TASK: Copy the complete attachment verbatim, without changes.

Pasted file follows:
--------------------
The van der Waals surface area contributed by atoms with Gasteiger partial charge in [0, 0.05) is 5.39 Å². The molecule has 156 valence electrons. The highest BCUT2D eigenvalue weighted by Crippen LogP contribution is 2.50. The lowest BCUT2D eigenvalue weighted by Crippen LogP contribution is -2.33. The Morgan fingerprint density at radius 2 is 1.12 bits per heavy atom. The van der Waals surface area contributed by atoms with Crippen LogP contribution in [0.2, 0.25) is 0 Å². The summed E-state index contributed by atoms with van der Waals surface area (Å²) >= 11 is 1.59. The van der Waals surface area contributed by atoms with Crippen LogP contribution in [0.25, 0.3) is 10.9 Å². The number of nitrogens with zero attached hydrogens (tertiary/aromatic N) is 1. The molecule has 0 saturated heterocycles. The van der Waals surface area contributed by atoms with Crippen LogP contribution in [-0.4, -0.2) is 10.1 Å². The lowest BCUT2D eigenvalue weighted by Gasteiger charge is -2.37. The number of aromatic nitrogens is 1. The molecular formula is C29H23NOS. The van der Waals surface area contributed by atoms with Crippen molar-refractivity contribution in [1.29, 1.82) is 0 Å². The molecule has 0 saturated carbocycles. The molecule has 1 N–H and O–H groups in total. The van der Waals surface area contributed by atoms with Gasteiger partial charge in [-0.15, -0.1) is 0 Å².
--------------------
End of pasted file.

The van der Waals surface area contributed by atoms with Gasteiger partial charge in [0, 0.05) is 5.39 Å². The molecule has 156 valence electrons. The highest BCUT2D eigenvalue weighted by Crippen LogP contribution is 2.50. The lowest BCUT2D eigenvalue weighted by Crippen LogP contribution is -2.33. The Morgan fingerprint density at radius 2 is 1.12 bits per heavy atom. The van der Waals surface area contributed by atoms with Crippen LogP contribution in [0.2, 0.25) is 0 Å². The summed E-state index contributed by atoms with van der Waals surface area (Å²) >= 11 is 1.59. The van der Waals surface area contributed by atoms with Crippen LogP contribution in [0.25, 0.3) is 10.9 Å². The number of nitrogens with zero attached hydrogens (tertiary/aromatic N) is 1. The molecule has 0 saturated heterocycles. The van der Waals surface area contributed by atoms with Crippen LogP contribution in [-0.4, -0.2) is 10.1 Å². The lowest BCUT2D eigenvalue weighted by Gasteiger charge is -2.37. The number of aromatic nitrogens is 1. The molecular formula is C29H23NOS. The van der Waals surface area contributed by atoms with Crippen molar-refractivity contribution in [1.29, 1.82) is 0 Å². The molecule has 0 saturated carbocycles. The molecule has 1 N–H and O–H groups in total. The van der Waals surface area contributed by atoms with Gasteiger partial charge in [-0.15, -0.1) is 0 Å².